To me, shamanic midwifery is the art and practice of raising consciousness, of midwifing the soul, and helping to awaken in oneself and others our innate wisdom. Awake to this, we can feel and live, trust in life. A shamanic midwife is a teacher and practitioner of the Women’s Mysteries. Birth is one of these mysteries, not an isolated, medical event, as our culture’s practices may have us think.
Childbirth, as an altar of transformation, is the culmination of one’s life so far. We have the birth we need to have in order to teach us what we need to learn about ourselves and the way of things. It is to take us to the next place on our soul’s journey to wholeness, this life time. The shamanic midwife is a priestess at all the altars of feminine transformation, our rites of passage – birth, menarche, childbirth, menopause and death. The shamanic perspective brings so much soul-crafting potential to our rites of passage, they are the portals to our soul’s story this lifetime, they are the altars, the places and spaces where healing can happen, healing for the Red Thread, and for all our relations. Conscious midwifery at the transformational altars of menarche, birth and menopause can heal wounds from past lifetimes, heal ancestral threads, and change culture.
As a midwife I came to see this big picture perspective and the shamanic dimensions. I saw the links between a woman’s own experience of being born, and her experience of menarche and then how she gave birth, with what she brought with her to the birth altar. And I saw the impact of our rites of passage on who we become, and how we live out our new role, with the fears, and beliefs that our experience ‘taught’ us.
Seeing the interconnectedness of everything from a shamanic perspective helped me understand the statistics for intervention at birth that we see in our modern western countries. Where our culture conveys that most women ‘can’t’ give birth without intervention, or that birth doesn’t work, or that women are somehow unable, this is in fact untrue. Is is the impact the experience has on shaping that belief, and how it continues down the line until someone wakes up and dares to take responsibility for themselves, dares to trust their body or dares to trust the process of life as a journey – a shamanic journey.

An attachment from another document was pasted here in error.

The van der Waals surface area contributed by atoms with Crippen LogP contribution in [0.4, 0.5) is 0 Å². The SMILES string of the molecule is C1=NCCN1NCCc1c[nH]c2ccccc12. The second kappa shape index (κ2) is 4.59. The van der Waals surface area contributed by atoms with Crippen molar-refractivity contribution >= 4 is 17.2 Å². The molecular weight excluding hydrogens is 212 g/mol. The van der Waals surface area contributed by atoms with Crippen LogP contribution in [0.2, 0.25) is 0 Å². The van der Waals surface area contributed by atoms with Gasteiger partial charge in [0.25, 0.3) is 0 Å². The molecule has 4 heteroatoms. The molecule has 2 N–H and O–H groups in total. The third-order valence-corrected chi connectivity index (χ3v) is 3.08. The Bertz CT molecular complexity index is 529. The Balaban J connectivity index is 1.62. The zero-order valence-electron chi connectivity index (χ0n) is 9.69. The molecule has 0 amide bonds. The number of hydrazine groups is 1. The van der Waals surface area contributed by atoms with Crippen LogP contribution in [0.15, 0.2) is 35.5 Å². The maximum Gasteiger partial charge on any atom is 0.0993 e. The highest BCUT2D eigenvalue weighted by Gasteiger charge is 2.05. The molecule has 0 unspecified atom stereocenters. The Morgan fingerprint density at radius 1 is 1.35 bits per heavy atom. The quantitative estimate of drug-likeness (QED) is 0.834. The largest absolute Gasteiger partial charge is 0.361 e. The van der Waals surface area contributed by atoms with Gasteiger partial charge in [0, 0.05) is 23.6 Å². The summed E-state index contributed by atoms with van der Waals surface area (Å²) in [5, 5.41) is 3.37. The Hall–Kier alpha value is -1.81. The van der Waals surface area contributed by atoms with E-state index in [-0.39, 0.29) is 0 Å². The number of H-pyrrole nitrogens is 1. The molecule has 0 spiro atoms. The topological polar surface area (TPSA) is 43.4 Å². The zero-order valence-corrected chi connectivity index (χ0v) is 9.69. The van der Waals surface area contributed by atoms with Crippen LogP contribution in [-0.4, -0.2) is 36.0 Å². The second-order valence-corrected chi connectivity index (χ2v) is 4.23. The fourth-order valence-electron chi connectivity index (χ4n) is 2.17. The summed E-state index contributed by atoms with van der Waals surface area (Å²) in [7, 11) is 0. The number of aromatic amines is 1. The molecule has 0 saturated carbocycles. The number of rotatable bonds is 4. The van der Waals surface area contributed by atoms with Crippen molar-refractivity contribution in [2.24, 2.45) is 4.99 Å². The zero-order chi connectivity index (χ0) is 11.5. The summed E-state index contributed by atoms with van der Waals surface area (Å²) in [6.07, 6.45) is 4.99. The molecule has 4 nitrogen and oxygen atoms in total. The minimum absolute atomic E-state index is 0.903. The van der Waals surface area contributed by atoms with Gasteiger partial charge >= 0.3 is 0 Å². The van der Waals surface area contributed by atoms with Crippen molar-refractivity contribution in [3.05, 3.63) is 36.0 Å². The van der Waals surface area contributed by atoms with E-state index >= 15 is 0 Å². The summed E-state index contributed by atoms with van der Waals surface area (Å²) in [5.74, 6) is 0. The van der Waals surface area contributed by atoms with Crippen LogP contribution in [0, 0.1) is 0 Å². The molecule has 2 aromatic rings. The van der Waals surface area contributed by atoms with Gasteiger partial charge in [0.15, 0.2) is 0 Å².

As the School of Shamanic Midwifery Four Seasons Journey and its derivatives teach – healer heal thyself. If we are to be helpful from a soul-crafting, selfless, shamanic midwifery perspective then first we must do this work on ourselves.
Blessed Be and Blessed Do (to quote Jeannine)
Jane Harwicke Collings is an independent midwife from Australia, who has been attending homebirths since 1984. She is herself a homebirth mother of four, a grandmother and a teacher of the Women’s Mysteries. She gives workshops, writes books and has founded The School of Shamanic Midwifery. Jane has trained in Shamanic practices with James M Harvey, aka Blackbear and has had many wonderful teachers including Midwife Maggie Lecky Thompson, Birthkeeper Jeannine Parvati Baker and Teacher and Author Cedar Barstow. Jane lives in the country of NSW with her husband, some of her children and many animal friends. As Jane says, she’s working for the Goddess.